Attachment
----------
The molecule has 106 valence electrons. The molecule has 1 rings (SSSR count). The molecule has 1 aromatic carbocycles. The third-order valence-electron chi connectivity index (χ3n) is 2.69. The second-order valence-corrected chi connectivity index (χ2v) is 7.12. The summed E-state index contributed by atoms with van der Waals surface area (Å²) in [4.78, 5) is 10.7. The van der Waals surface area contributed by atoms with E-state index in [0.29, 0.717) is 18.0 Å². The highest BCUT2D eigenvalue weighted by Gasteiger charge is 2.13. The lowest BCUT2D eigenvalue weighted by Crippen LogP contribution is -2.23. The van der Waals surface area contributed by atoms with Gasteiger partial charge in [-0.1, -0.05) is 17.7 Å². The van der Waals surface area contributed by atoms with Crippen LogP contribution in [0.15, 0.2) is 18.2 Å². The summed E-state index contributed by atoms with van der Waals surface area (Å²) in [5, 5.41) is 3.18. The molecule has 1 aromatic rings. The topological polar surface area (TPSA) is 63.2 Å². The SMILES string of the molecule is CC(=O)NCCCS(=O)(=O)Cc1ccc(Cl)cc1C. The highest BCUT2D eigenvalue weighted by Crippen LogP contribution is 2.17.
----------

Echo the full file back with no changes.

The molecule has 106 valence electrons. The molecule has 1 rings (SSSR count). The molecule has 1 aromatic carbocycles. The third-order valence-electron chi connectivity index (χ3n) is 2.69. The second-order valence-corrected chi connectivity index (χ2v) is 7.12. The summed E-state index contributed by atoms with van der Waals surface area (Å²) in [4.78, 5) is 10.7. The van der Waals surface area contributed by atoms with E-state index in [0.29, 0.717) is 18.0 Å². The highest BCUT2D eigenvalue weighted by Gasteiger charge is 2.13. The lowest BCUT2D eigenvalue weighted by Crippen LogP contribution is -2.23. The van der Waals surface area contributed by atoms with Gasteiger partial charge in [-0.1, -0.05) is 17.7 Å². The van der Waals surface area contributed by atoms with Crippen LogP contribution in [0.15, 0.2) is 18.2 Å². The summed E-state index contributed by atoms with van der Waals surface area (Å²) in [5, 5.41) is 3.18. The molecule has 1 aromatic rings. The topological polar surface area (TPSA) is 63.2 Å². The SMILES string of the molecule is CC(=O)NCCCS(=O)(=O)Cc1ccc(Cl)cc1C. The highest BCUT2D eigenvalue weighted by Crippen LogP contribution is 2.17.